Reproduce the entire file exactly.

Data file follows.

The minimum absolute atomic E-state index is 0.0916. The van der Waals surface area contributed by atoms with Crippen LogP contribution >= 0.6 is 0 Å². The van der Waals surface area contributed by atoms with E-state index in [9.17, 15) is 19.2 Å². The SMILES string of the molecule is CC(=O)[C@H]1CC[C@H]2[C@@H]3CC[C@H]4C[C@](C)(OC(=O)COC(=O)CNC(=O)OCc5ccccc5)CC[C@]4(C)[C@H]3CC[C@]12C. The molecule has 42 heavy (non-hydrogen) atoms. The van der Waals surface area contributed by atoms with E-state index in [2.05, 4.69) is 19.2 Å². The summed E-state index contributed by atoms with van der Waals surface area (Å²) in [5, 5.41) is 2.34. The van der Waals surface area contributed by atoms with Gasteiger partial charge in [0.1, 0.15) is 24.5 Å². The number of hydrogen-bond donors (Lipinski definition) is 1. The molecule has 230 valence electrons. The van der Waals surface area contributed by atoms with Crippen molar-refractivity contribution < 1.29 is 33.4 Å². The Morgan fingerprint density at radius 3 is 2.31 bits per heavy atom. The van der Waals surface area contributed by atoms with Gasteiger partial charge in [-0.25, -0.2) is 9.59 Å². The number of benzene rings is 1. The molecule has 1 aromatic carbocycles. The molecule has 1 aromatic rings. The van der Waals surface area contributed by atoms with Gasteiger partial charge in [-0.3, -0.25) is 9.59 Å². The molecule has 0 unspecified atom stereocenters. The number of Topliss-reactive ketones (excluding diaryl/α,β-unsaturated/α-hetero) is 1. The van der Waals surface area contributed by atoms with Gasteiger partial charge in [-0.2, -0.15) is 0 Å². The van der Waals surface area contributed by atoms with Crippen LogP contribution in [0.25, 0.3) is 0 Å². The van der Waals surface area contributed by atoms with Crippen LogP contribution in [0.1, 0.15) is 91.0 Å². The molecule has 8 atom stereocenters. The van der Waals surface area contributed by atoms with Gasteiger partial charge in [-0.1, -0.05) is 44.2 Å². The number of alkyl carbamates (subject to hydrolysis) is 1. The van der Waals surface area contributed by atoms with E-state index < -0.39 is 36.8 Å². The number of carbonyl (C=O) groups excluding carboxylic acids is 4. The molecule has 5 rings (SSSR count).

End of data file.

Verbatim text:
The minimum absolute atomic E-state index is 0.0916. The van der Waals surface area contributed by atoms with Crippen LogP contribution >= 0.6 is 0 Å². The van der Waals surface area contributed by atoms with E-state index in [9.17, 15) is 19.2 Å². The SMILES string of the molecule is CC(=O)[C@H]1CC[C@H]2[C@@H]3CC[C@H]4C[C@](C)(OC(=O)COC(=O)CNC(=O)OCc5ccccc5)CC[C@]4(C)[C@H]3CC[C@]12C. The molecule has 42 heavy (non-hydrogen) atoms. The van der Waals surface area contributed by atoms with E-state index in [2.05, 4.69) is 19.2 Å². The summed E-state index contributed by atoms with van der Waals surface area (Å²) in [5, 5.41) is 2.34. The van der Waals surface area contributed by atoms with Gasteiger partial charge in [0.1, 0.15) is 24.5 Å². The number of hydrogen-bond donors (Lipinski definition) is 1. The molecule has 230 valence electrons. The van der Waals surface area contributed by atoms with Crippen molar-refractivity contribution < 1.29 is 33.4 Å². The Morgan fingerprint density at radius 3 is 2.31 bits per heavy atom. The van der Waals surface area contributed by atoms with Gasteiger partial charge in [-0.25, -0.2) is 9.59 Å². The number of benzene rings is 1. The molecule has 1 aromatic carbocycles. The molecule has 1 aromatic rings. The van der Waals surface area contributed by atoms with Gasteiger partial charge in [-0.3, -0.25) is 9.59 Å². The molecule has 0 unspecified atom stereocenters. The number of Topliss-reactive ketones (excluding diaryl/α,β-unsaturated/α-hetero) is 1. The van der Waals surface area contributed by atoms with Gasteiger partial charge in [-0.2, -0.15) is 0 Å². The van der Waals surface area contributed by atoms with Crippen LogP contribution in [0.25, 0.3) is 0 Å². The van der Waals surface area contributed by atoms with Crippen LogP contribution in [0.1, 0.15) is 91.0 Å². The molecule has 8 atom stereocenters. The van der Waals surface area contributed by atoms with Gasteiger partial charge in [-0.1, -0.05) is 44.2 Å². The number of alkyl carbamates (subject to hydrolysis) is 1. The van der Waals surface area contributed by atoms with E-state index < -0.39 is 36.8 Å². The number of carbonyl (C=O) groups excluding carboxylic acids is 4. The molecule has 5 rings (SSSR count).